• Bytedance is leading the charge into the Indian app ecosystem.
  • In 2018, Chinese apps dominated India’s app rankings, occupying five out of the top 10 slots.
  • That same year, both TikTok and Helo were both in the top 10.
  • As of May 8, TikTok is the #1 free app on iOS, according to AppFollow.io.
  • China and India have long had their geopolitical differences in relation to allies as well as ongoing disagreement about borders. In April 2019, India politicians accused Bytedance’s Helo of interfering in elections.

A young user base: The most recent publicly available data from Jiguang shows that as of February 2018, Douyin’s users in China were:

  • primarily female (66.4%),
  • relatively young (<19: 20%, 20-24: 32.8%, 25-29: 27.9%)
  • located in less affluent areas (Tier 1 cities: 8.23%, Tier 2: 34.39%, Tier 3: 21.51%, Tier 4+: 35.87%)
    Note: Douyin is only available on Chinese app stores.
  • Data from GlobalWebIndex shows that as of January 2019, 41% of Tiktok users were in the 16-24 age range.
  • According to our sources, TikTok’s user base in the US is not very affluent nor well-educated.

Monitoring content

  • Around 10,000 people, or 25% of Bytedance’s workforce, are devoted to content monitoring.
  • 15 out of 31 positions posted in 2019 under Operations/Editing on the company’s China jobs site are for international markets.
  • 1 out of 81 positions on TikTok’s LinkedIn jobs search page is content-related. The position is at Bytedance HQ in Beijing.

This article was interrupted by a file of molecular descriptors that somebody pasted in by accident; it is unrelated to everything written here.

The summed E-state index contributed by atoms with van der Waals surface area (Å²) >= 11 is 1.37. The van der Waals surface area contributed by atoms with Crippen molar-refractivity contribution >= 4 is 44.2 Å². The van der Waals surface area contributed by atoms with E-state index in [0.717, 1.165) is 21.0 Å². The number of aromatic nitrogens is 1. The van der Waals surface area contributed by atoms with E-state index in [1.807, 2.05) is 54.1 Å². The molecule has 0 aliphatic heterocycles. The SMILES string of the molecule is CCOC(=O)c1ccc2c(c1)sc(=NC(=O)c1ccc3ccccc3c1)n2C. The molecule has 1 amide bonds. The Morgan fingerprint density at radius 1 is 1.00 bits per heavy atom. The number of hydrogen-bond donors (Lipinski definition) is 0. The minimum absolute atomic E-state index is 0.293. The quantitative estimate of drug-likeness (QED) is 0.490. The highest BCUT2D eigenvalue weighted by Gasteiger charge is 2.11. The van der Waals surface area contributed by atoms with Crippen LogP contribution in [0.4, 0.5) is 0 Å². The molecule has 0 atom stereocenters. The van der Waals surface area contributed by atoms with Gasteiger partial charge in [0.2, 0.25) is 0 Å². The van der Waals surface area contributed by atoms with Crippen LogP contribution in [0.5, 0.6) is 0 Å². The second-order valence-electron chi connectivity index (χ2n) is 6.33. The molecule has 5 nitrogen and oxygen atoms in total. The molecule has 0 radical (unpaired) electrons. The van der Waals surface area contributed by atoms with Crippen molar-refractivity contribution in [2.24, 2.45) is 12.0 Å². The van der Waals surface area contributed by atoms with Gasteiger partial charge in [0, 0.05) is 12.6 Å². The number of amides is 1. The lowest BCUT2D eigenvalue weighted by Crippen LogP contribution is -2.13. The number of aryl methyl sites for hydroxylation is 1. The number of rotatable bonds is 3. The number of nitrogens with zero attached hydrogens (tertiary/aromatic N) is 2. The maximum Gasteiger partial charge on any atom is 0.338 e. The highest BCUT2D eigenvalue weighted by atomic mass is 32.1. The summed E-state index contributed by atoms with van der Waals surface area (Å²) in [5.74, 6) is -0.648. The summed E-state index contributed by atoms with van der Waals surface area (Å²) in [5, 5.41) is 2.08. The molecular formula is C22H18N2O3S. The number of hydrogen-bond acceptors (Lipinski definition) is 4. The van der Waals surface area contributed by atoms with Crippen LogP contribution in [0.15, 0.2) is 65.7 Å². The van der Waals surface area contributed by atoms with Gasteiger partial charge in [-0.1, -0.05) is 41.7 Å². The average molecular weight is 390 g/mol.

• After the ban in India, Bytedance said they pulled 6 million videos from TikTok.
  • The company also introduced three new content moderation features for the India market: Filter Comments, Anti-Bullying Guidelines, and integration with cVIGIL, a mobile app allowing citizens to report violations of the election code of conduct.

Protecting minors: According to statements provided to us, the company has a wide range of protection features:

  • Safety Center, a page with tools and resources “to promote a positive and safe environment for our community”
  • Parents Portal, an overview of the app’s privacy settings and tips for parenting in the digital age
  • Anti-Bullying, a special page in the Safety Center
  • Parental Guardian Platform (currently piloted in Japan), similar to Apple’s Screen Time feature. Parents can set limits on usage and content presented to their children.

An uphill battle: While seemingly innocuous, even content and entertainment companies like Bytedance will have to answer difficult questions as geopolitical tensions increase. Not only are data privacy and data jurisdiction increasingly important national security issues, but I wouldn’t be surprised if foreign products like TikTok are somehow implicated in the upcoming US presidential election.

With contributions from Tony Xu, Bailey Hu and David Cohen